Sir: I am so grateful to Madeleine Kearns for having the courage to speak out about her experiences at university when others, including myself, remain silent (‘Unsafe spaces’, 26 August) .
I have done the reverse of Madeleine in that I, a young American woman, moved from New York City to the UK for graduate school. One of the main factors in this decision to continue my education here is because I feel I have more academic and intellectual freedom.
The idea of a balanced argument at my undergraduate university was ‘neoliberal’ versus ‘radically liberal’. We spoke of the importance of diversity, but political diversity was never considered. I thirsted for a deeper understanding of why half of Americans could hold opinions that were only met with dismissive ridicule or barely acknowledged. What I wanted was a wide exposure to different ideas and arguments, whether or not I agreed with them. Instead, even this skewed presentation of liberal opinions was too broad and too offensive for my peers, meriting the need for safe spaces and trigger warnings.
In the US, if someone disagrees with you politically, they disengage from you and refuse to get to know you on a personal level. So I have often kept quiet among my peers, only revealing my true thoughts to those who have ‘come out’ to me in the same way that Madeleine describes. This has been compounded by the fact that my undergraduate degree was in gender studies, a famously radically liberal discipline. I am proud that I do not conform to the stereotype of a gender studies student.
I am grateful that in the UK I have been free to say what I think and not be personally judged. I wish to remain anonymous not because I am ashamed of my views, but because I want to be an academic and fear assumptions might be made about my politics. Academia is so liberal that, though I am politically neutral or centrist, others might regard me as being conservative and not want to hire me. Nevertheless, I look forward to working towards a future where academics have intellectual freedom in the form of open discussion, not anonymous letters.
Anonymous American PhD student
Right or right-on
Sir: I write regarding Madeleine Kearns’s excellent article. As an undergraduate at Manchester Metropolitan University and an instinctive conservative thinker, I have found myself in a similar situation to the one she describes — although I can report that British universities have not yet fully embraced the American model of all-pervasive censorship. Nonetheless, declaring oneself a conservative and a believer in objectivity is often problematic. Try arguing that Churchill was an exemplary individual, Thatcher a great prime minister or, heaven forbid, that Brexit is a logical decision, and you are well and truly outside civilised opinion. In the wider world, however, such views constitute a majority. Although I am reading history, I haven’t even bothered to make the case for the British Empire in my seminars.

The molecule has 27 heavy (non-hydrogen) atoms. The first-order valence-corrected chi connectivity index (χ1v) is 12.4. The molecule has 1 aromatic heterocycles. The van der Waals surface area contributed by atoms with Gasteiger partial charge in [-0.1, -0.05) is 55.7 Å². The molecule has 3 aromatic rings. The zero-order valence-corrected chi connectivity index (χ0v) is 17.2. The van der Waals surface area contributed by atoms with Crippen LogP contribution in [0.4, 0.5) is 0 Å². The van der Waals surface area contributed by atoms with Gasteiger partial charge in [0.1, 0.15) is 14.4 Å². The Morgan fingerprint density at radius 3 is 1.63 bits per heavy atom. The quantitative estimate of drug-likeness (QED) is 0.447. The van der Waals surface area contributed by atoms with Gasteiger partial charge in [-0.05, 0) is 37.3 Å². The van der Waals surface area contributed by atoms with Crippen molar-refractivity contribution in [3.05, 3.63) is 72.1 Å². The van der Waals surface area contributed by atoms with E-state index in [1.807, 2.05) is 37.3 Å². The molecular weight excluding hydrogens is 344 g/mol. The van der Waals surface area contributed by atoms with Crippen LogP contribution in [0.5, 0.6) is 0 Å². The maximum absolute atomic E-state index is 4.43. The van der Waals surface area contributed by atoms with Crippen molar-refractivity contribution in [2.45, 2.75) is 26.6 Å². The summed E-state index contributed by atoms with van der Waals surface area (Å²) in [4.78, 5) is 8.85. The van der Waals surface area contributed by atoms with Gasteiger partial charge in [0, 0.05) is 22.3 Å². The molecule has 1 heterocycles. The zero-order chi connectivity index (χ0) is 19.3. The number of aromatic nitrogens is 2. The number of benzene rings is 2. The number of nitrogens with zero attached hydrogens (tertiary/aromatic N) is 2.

Speaking with fellow students one-to-one; however, there is often a clear signal of relief when such views are privately expressed. Don’t believe what you hear; conservatism is alive and well on campus. It has just become the transgressive option.
How to repel snowflakes
Sir: As reported by Brendan O’Neill (‘University challenge’, 26 August) and Madeleine Kearns, some students are not happy with university censorship. It is therefore surprising that none of the 145 or so universities in Britain has broken ranks and advertised with messages such as: ‘Snowflakes need not apply’, or ‘Heisenberg’s uncertainty principle is shocking, but we teach it without a trigger warning’. Such a university might attract good students, and perhaps even an able vice-chancellor.